In 2003, Rabbi Arik Ascherman, director of Rabbis for Human Rights, physically interposed himself between an Israeli police bulldozer and a Palestinian home being razed because the owners had not obtained a permit ot expand it. Considering that Palestinians cannot get such permits, Ascherman thought it unjust for Israel to essentially force Palestinians to live in abject misery with no hope of improving their lives or living conditions. Like Martin Luther King, he and his group feel a moral responsibility to oppose a nation’s unjust laws especially as they oppress the weakest among them.
Yesterday, an Israeli court made Rabbi Ascherman a criminal (Israeli court convicts rabbi of interfering with demolitions). It should be said that the prosecutor asked the judge to set aside the verdict and commute the sentence to performing community service so that Ascherman would not have a criminal record. If I were Ascherman, I wouldn’t allow the Israeli justice system the satisfaction of assuaging its conscience in this way. I’d say like King did in the Birmingham jail incident, I would force them to sentence me to prison. This no doubt would strengthen the point Ascherman is trying to make in the eyes of Israelis: that they should not stand idly by while Israel oppresses innocents who seek nothing more than making their families a bit more comfortable.
Ascherman’s response to the court was:
"For us, this trial really was about the people who have no voice here, the victims of home demolition. And that’s why we’re going immediately from the courthouse…to begin the rebuilding of one of these homes."
The prosecutor also revealed this interesting reasoning behind the necessity for Ascherman’s conviction:
In a reference to the planned evacuation this summer of 21 settlements in Gaza and four in the West Bank against stiff opposition from settlers, the prosecutor warned that "especially in these days" such protests could pose a danger.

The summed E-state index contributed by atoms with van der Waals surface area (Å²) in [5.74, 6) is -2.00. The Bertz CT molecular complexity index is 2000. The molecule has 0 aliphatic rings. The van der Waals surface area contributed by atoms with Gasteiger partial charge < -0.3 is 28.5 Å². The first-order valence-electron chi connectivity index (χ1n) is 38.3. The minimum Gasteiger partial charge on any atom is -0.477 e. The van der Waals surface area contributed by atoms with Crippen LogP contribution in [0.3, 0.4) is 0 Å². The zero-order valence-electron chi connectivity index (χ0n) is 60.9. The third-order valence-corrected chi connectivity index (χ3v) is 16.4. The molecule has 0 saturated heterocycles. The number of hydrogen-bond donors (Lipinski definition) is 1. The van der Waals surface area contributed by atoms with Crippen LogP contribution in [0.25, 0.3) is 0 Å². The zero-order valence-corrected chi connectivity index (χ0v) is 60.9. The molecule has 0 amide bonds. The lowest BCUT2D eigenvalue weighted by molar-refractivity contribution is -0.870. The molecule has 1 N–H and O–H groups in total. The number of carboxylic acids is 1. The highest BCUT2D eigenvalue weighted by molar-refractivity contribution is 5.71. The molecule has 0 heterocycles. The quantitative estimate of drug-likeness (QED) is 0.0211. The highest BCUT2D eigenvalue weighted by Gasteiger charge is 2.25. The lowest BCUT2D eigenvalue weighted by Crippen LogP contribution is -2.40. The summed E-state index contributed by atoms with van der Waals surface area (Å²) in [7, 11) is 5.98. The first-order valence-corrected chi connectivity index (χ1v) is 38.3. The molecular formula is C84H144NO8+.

"One can imagine what the situation would be here if we were to allow this kind of resistance," the prosecutor told the court.
It is preposterous for him to equate what Ascherman did to what settlers are doing in the face of dismantling their settlements. The Palestinians whose homes were demolished had lived in them for a long time, even generations, with the approval of the authorities. When they expanded their homes, Israel demolished their entire home (an extraordinarily disproportionate punishment). The settlers and their government have created these settlements in contravention of international law and against the wishes of the U.S. and much of the world’s governments. Many of these settlements do not even have Israeli government approval. In addition, each uprooted settler will receive $200,000 for losing their homes. What does the Daari family get for their trouble? Bubkis! You simply cannot equate these two situations. The prosecutor seeks again to assuage his conscience by saying we have to punish the rabbi or else the settlers will be able to get away with murder. It’s just not so.
The AP story puts the demolition into a very human context by describing the pain and suffering it has caused for the homeowners:
The foundation of one of these houses razed in April 2003 still stands, with crushed shoes and toys strewn about. On Tuesday, Ahmad Mussa Daari, the previous homeowner, watched as his two sons and Ascherman mixed cement for the cornerstone of what they hope will be a new house in the Jerusalem neighborhood of Issawiya.
Destruction of the homes left two large extended families homeless.
The families did not obtain permits to enlarge their houses, which human rights activists say is nearly impossible for Palestinians in Jerusalem.
Daari said he built the house a year before it was demolished to make room for his two sons and their new families. The seven-member Daari family now lives in a two-bedroom house.
Holding the hand of his 4-year-old son, Daari said he was "sad to hear the decision today, because one man helping another man should not be illegal."
Ascherman’s simple human act of lending a helping hand to another man in need represents the best of what Israeli-Palestinian relations should and could be.